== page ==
BYOD also has consequences in regard to licence regulations. For example, do private licences for software also apply in respect of devices that are used partly professionally and partly privately? This is a familiar legal dispute mainly in connection with television and radio licence fees for computers. Here, the question arises as to whether the fee is payable twice for such devices – once for private use, once for corporate use. There is no uniform case law on this subject, and accordingly it is to be expected that there will be many different legal perspectives on questions relating to licensing regulations. The respective licence agreements are also a decisive factor here, so this problem must be considered individually in advance.

Best practice
Legal framework conditions alone give rise to some points that need to be taken into account if the BYOD concept is to be introduced. As is always the case with legal questions, each case is unique and must be subjected to separate legal examination. Nevertheless, some methods can be recommended which are expedient and plausible in most cases in the context of BYOD:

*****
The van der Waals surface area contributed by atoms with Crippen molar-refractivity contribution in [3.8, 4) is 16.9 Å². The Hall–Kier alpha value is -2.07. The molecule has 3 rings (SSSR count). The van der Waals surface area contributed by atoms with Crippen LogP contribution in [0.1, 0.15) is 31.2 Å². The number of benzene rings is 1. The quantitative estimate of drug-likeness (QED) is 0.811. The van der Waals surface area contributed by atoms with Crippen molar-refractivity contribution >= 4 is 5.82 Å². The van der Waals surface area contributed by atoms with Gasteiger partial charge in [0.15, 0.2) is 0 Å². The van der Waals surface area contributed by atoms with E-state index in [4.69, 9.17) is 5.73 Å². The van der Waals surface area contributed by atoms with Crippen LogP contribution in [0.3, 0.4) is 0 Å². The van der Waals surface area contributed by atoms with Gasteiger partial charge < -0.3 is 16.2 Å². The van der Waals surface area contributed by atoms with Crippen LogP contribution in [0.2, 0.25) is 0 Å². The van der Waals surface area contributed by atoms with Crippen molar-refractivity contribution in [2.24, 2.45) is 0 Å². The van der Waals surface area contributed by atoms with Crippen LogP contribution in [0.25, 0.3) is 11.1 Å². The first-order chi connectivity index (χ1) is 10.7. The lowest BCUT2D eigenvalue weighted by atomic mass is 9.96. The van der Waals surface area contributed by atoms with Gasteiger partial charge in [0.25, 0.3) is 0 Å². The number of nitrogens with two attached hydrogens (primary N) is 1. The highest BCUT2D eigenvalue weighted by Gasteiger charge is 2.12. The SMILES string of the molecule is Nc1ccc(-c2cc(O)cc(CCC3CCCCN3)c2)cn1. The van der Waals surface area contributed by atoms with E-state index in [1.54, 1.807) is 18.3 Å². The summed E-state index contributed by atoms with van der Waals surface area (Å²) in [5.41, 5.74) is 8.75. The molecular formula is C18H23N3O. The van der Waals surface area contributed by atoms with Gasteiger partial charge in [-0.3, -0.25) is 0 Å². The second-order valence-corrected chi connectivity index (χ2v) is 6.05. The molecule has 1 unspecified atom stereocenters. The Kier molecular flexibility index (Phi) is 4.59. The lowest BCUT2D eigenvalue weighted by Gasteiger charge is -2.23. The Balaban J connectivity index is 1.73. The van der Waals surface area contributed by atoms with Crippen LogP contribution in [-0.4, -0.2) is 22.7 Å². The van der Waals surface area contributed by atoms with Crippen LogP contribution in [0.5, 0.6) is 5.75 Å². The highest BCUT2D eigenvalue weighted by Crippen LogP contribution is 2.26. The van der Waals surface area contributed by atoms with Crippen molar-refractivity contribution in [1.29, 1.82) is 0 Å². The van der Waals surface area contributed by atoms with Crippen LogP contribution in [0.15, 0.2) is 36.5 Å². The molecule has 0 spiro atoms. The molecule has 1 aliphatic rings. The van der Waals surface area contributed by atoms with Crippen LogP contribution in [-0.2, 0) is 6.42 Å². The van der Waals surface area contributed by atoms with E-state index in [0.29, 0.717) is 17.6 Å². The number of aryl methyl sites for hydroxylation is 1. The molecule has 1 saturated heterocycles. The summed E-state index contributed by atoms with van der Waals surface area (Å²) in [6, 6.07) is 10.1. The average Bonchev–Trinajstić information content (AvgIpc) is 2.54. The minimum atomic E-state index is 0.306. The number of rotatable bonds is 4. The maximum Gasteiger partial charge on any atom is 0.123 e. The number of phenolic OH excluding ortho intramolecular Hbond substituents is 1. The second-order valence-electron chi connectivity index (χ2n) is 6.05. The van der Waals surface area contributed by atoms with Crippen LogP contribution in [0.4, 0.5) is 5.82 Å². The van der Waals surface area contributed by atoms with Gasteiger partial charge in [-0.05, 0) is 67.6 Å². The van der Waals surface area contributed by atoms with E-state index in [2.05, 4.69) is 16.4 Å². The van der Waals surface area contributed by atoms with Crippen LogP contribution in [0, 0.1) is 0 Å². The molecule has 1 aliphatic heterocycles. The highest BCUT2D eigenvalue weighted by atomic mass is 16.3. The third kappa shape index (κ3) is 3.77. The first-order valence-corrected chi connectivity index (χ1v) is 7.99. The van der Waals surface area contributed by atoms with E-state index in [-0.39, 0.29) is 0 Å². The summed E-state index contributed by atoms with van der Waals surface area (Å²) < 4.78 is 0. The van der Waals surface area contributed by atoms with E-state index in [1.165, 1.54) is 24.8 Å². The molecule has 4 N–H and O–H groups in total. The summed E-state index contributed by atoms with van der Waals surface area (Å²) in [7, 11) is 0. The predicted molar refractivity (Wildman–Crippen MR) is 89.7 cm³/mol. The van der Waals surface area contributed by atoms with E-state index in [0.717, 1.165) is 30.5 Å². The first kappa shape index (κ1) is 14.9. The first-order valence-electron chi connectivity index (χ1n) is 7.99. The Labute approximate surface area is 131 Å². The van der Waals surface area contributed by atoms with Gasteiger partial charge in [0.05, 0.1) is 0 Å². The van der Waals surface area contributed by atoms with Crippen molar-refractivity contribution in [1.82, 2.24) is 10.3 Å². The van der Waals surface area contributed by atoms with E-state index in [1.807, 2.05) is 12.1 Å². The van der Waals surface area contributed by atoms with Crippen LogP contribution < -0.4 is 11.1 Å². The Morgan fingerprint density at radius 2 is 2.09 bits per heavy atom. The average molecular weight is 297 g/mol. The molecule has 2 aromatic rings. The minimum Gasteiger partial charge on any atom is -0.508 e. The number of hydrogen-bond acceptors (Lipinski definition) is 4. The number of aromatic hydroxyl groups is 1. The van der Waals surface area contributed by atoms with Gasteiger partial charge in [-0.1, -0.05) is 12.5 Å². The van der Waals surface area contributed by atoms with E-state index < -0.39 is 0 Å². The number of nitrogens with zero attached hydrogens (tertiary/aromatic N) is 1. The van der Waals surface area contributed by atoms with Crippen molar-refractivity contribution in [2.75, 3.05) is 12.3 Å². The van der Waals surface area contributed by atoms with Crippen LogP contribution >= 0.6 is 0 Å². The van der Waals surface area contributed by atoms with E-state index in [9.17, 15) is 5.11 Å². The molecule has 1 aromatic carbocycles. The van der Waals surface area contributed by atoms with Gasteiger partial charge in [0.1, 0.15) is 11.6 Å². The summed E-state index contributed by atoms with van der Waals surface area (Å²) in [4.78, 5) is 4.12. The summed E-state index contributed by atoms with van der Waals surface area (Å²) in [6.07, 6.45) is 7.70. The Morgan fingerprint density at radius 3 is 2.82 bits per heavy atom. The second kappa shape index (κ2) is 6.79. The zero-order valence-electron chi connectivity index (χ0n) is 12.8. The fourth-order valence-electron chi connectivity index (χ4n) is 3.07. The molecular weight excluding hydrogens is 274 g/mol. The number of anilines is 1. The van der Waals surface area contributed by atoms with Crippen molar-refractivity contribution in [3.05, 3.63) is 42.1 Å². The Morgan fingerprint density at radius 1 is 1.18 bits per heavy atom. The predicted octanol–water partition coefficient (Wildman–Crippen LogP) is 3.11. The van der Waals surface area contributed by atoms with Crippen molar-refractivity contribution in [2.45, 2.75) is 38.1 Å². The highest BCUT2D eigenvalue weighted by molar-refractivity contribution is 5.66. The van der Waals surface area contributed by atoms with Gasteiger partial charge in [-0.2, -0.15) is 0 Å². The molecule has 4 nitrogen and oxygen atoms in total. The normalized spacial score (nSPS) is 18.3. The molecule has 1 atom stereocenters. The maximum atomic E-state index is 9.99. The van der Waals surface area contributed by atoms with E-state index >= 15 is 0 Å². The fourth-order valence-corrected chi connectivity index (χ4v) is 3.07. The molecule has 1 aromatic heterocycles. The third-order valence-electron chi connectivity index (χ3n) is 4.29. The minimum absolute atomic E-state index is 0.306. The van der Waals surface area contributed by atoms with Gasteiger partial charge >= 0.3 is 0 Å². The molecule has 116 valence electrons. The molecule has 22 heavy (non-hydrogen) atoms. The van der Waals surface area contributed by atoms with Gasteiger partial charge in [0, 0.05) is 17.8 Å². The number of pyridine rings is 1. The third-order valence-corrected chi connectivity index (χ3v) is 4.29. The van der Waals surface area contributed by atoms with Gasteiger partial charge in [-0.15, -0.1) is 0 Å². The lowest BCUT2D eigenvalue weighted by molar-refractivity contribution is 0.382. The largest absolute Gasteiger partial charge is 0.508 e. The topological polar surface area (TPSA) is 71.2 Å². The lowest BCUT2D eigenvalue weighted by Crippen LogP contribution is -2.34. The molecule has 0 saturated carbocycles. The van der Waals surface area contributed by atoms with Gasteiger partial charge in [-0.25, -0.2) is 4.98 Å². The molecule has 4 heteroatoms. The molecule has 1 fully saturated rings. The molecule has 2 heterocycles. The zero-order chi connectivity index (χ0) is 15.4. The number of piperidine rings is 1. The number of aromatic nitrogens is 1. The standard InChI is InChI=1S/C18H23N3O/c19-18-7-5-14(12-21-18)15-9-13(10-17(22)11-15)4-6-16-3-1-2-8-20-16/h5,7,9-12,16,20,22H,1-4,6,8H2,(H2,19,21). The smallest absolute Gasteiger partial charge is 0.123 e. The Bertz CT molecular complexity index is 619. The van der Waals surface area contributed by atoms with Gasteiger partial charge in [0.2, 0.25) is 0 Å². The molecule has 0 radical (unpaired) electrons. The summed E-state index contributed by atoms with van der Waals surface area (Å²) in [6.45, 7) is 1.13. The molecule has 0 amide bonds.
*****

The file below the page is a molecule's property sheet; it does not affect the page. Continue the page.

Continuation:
• Business data must not be stored on the device if business data is kept not on an employee's device but centrally on a secured server, this will certainly contribute to data security. In addition, however, many legal problems can be mitigated as a result (eg, problems regarding technical/organisation measures or the mixing together of private and professional data).
  • Devices must be securely configured: terminal software and sandboxes as far as possible, not only data but also professionally used software should be separated from the rest of an employee's system. Data security can be put at risk not only by direct access to data, but also by compromised or manipulated software. In certain circumstances, problems relating to licensing regulations can also be circumvented in this way.
  • Unsafe apps should be blocked unsafe apps on smartphones are a significant problem, not only in the professional sphere, but also in the private environment. This does not only concern malware in the narrower sense. For example, Skype can bring entire networks to a standstill if it makes a client a master node on the basis of frequent use and large transmission capacity. This area contains some hidden dangers which must be closely examined before any BYOD policy is implemented.